I am still feeling so blessed by our experience at Global Water Dances a few weeks ago under the beautiful sun surrounded by so many beautiful people. Five Intimations dancers spent the day at the foundation ruin of the Old Manse inside the Minuteman National Park in Concord, MA dancing for water in front of a gracious audience alongside CreationDance and Skyloom, our hosts, culminating with a procession to the bridge over the Concord River.
What is Global Water Dances?
From the GWD website: Global Water Dances is a world event first launched in June 2011. On a single day, a series of dances centered on water issues are performed beginning in the Western Pacific Rim, then encircling the globe. These dances are also broadcast online. Global Water Dances will start with performances in countries in the Pacific Rim, rolling westward through the time zones. Global Water Dances is a bold visionary artistic initiative focused on the critical need for safe drinking water. Already today, there are an estimated 5 million deaths per year globally from polluted water. By 2025, over half the world's population will be facing water-related problems. (See Water Issues page for more info.) Global Water Dances is a model of how to use participatory art-making to raise consciousness about environmental problems and how to bring people together to work on solving these problems. Participants and viewers of Global Water Dances learn about the critical role of humans in protecting water supplies.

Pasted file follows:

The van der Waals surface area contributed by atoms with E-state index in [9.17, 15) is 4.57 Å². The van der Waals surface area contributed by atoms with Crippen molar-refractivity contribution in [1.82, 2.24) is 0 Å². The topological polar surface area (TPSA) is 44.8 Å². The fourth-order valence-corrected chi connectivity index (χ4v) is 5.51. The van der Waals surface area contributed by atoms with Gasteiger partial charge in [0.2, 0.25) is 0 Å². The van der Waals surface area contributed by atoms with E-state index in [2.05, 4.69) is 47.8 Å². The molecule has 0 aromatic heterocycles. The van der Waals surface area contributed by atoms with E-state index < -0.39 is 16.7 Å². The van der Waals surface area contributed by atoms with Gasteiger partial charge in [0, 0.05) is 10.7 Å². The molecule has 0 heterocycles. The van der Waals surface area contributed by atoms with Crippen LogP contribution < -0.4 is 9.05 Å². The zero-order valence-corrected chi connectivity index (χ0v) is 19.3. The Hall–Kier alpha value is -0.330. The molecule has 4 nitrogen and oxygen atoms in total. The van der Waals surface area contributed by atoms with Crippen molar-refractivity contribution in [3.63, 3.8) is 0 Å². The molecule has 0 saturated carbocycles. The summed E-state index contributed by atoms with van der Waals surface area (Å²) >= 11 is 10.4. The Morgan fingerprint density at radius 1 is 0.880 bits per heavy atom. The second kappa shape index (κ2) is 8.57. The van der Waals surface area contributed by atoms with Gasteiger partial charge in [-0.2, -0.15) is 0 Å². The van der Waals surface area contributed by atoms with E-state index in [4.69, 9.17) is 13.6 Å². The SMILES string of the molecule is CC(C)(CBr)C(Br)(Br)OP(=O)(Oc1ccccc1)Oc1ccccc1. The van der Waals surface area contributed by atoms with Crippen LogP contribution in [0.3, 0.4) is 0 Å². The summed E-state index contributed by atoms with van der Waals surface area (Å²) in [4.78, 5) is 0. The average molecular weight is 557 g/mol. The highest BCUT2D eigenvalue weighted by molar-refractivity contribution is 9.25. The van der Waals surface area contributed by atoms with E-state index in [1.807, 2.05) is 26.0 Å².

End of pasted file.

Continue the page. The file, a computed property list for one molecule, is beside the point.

We created a new 5 minutes piece to present for Global Water Dances. I was inspired by a village I lived in South Africa for a time, Gwexintaba, and what that experience taught me about my relationship to water. The village is literally at the end of the road, no electricity or running water, nestled in hills that led out to the ocean. I was drawn to a permaculture project there in its infancy, and stayed with my partner at the time to teach a 5-week interdisciplinary arts camp, we called Magwa Environmental Education Through the Arts. Every couple of days we had to fetch water, walking through a swamp, on unstable tree trunks and planks to reach the spring. I always had taken water for granted until I lived there. Growing up, and still today, I turn a piece of metal and water pours out, like there is an endless supply. But, there is not. Much less than 1% of the water on the planet is drinkable, and we are very quickly making that resource even scarcer through pollution and waste.